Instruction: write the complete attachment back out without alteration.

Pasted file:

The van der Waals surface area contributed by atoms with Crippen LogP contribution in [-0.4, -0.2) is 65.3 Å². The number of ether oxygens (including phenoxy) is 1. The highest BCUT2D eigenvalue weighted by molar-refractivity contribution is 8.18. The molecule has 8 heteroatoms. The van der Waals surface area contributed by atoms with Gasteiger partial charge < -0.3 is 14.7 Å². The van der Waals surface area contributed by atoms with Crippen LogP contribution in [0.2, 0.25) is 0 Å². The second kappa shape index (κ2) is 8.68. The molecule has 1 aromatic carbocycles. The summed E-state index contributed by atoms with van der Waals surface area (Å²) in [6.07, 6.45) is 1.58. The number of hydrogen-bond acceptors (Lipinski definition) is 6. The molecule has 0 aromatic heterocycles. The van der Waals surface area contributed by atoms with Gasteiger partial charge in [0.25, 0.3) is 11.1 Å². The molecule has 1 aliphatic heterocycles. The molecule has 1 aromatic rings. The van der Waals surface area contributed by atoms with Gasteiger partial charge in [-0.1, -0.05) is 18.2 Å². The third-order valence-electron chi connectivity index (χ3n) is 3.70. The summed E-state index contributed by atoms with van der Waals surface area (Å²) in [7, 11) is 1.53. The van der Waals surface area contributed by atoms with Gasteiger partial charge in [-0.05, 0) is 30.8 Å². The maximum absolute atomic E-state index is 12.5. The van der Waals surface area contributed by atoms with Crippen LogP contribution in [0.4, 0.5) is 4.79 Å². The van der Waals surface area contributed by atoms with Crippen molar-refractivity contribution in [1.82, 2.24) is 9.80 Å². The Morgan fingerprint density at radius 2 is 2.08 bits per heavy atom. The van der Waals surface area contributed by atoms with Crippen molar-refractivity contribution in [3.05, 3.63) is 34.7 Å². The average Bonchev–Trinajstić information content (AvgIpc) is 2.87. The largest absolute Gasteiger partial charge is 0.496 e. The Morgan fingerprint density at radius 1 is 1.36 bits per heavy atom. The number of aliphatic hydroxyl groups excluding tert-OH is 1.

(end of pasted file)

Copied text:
The van der Waals surface area contributed by atoms with Crippen LogP contribution in [-0.4, -0.2) is 65.3 Å². The number of ether oxygens (including phenoxy) is 1. The highest BCUT2D eigenvalue weighted by molar-refractivity contribution is 8.18. The molecule has 8 heteroatoms. The van der Waals surface area contributed by atoms with Gasteiger partial charge < -0.3 is 14.7 Å². The van der Waals surface area contributed by atoms with Crippen LogP contribution in [0.2, 0.25) is 0 Å². The second kappa shape index (κ2) is 8.68. The molecule has 1 aromatic carbocycles. The summed E-state index contributed by atoms with van der Waals surface area (Å²) in [6.07, 6.45) is 1.58. The number of hydrogen-bond acceptors (Lipinski definition) is 6. The molecule has 0 aromatic heterocycles. The van der Waals surface area contributed by atoms with Gasteiger partial charge in [0.25, 0.3) is 11.1 Å². The molecule has 1 aliphatic heterocycles. The molecule has 1 aromatic rings. The van der Waals surface area contributed by atoms with Gasteiger partial charge in [-0.1, -0.05) is 18.2 Å². The third-order valence-electron chi connectivity index (χ3n) is 3.70. The summed E-state index contributed by atoms with van der Waals surface area (Å²) in [7, 11) is 1.53. The van der Waals surface area contributed by atoms with Gasteiger partial charge in [-0.05, 0) is 30.8 Å². The maximum absolute atomic E-state index is 12.5. The van der Waals surface area contributed by atoms with Crippen LogP contribution in [0.4, 0.5) is 4.79 Å². The van der Waals surface area contributed by atoms with Crippen molar-refractivity contribution in [1.82, 2.24) is 9.80 Å². The Morgan fingerprint density at radius 2 is 2.08 bits per heavy atom. The van der Waals surface area contributed by atoms with Crippen molar-refractivity contribution in [3.05, 3.63) is 34.7 Å². The average Bonchev–Trinajstić information content (AvgIpc) is 2.87. The largest absolute Gasteiger partial charge is 0.496 e. The Morgan fingerprint density at radius 1 is 1.36 bits per heavy atom. The number of aliphatic hydroxyl groups excluding tert-OH is 1.